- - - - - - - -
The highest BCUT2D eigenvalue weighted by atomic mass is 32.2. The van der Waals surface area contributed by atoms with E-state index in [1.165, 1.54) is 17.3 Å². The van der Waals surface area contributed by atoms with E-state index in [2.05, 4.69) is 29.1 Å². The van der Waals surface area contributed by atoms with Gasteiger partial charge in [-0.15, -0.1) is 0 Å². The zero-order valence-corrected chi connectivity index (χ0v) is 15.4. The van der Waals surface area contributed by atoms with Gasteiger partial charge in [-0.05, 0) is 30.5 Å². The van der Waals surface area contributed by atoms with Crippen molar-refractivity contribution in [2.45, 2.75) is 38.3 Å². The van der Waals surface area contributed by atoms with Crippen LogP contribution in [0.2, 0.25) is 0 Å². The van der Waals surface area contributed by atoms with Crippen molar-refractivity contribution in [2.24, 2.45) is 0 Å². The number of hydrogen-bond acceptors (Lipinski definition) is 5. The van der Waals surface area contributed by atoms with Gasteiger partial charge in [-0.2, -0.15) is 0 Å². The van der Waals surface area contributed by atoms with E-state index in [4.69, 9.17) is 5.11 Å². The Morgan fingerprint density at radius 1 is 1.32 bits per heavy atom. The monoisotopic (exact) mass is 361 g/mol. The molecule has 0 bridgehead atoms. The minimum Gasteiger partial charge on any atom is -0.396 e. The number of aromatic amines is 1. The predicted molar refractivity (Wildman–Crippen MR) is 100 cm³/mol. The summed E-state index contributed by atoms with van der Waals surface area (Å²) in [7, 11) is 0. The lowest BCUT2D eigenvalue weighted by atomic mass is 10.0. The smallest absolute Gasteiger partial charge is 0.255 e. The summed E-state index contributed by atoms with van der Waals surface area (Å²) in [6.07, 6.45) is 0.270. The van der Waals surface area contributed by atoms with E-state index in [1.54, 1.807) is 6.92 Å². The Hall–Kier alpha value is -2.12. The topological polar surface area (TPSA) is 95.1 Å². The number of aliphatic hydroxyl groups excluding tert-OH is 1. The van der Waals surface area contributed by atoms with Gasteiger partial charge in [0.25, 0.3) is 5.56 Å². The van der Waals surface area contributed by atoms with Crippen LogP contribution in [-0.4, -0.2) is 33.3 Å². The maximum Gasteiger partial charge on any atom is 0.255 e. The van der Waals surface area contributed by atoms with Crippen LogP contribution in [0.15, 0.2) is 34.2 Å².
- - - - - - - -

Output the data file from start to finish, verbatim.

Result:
The highest BCUT2D eigenvalue weighted by atomic mass is 32.2. The van der Waals surface area contributed by atoms with E-state index in [1.165, 1.54) is 17.3 Å². The van der Waals surface area contributed by atoms with E-state index in [2.05, 4.69) is 29.1 Å². The van der Waals surface area contributed by atoms with Gasteiger partial charge in [-0.15, -0.1) is 0 Å². The zero-order valence-corrected chi connectivity index (χ0v) is 15.4. The van der Waals surface area contributed by atoms with Gasteiger partial charge in [-0.05, 0) is 30.5 Å². The van der Waals surface area contributed by atoms with Crippen molar-refractivity contribution in [2.45, 2.75) is 38.3 Å². The van der Waals surface area contributed by atoms with Crippen LogP contribution in [0.2, 0.25) is 0 Å². The van der Waals surface area contributed by atoms with Crippen molar-refractivity contribution in [2.24, 2.45) is 0 Å². The number of hydrogen-bond acceptors (Lipinski definition) is 5. The van der Waals surface area contributed by atoms with Gasteiger partial charge in [-0.2, -0.15) is 0 Å². The van der Waals surface area contributed by atoms with E-state index in [4.69, 9.17) is 5.11 Å². The Morgan fingerprint density at radius 1 is 1.32 bits per heavy atom. The monoisotopic (exact) mass is 361 g/mol. The molecule has 0 bridgehead atoms. The minimum Gasteiger partial charge on any atom is -0.396 e. The number of aromatic amines is 1. The predicted molar refractivity (Wildman–Crippen MR) is 100 cm³/mol. The summed E-state index contributed by atoms with van der Waals surface area (Å²) in [7, 11) is 0. The lowest BCUT2D eigenvalue weighted by atomic mass is 10.0. The smallest absolute Gasteiger partial charge is 0.255 e. The summed E-state index contributed by atoms with van der Waals surface area (Å²) in [6.07, 6.45) is 0.270. The van der Waals surface area contributed by atoms with E-state index in [1.54, 1.807) is 6.92 Å². The Hall–Kier alpha value is -2.12. The topological polar surface area (TPSA) is 95.1 Å². The number of aliphatic hydroxyl groups excluding tert-OH is 1. The van der Waals surface area contributed by atoms with Gasteiger partial charge in [0.25, 0.3) is 5.56 Å². The van der Waals surface area contributed by atoms with Crippen LogP contribution in [-0.4, -0.2) is 33.3 Å². The maximum Gasteiger partial charge on any atom is 0.255 e. The van der Waals surface area contributed by atoms with Crippen LogP contribution in [0.15, 0.2) is 34.2 Å².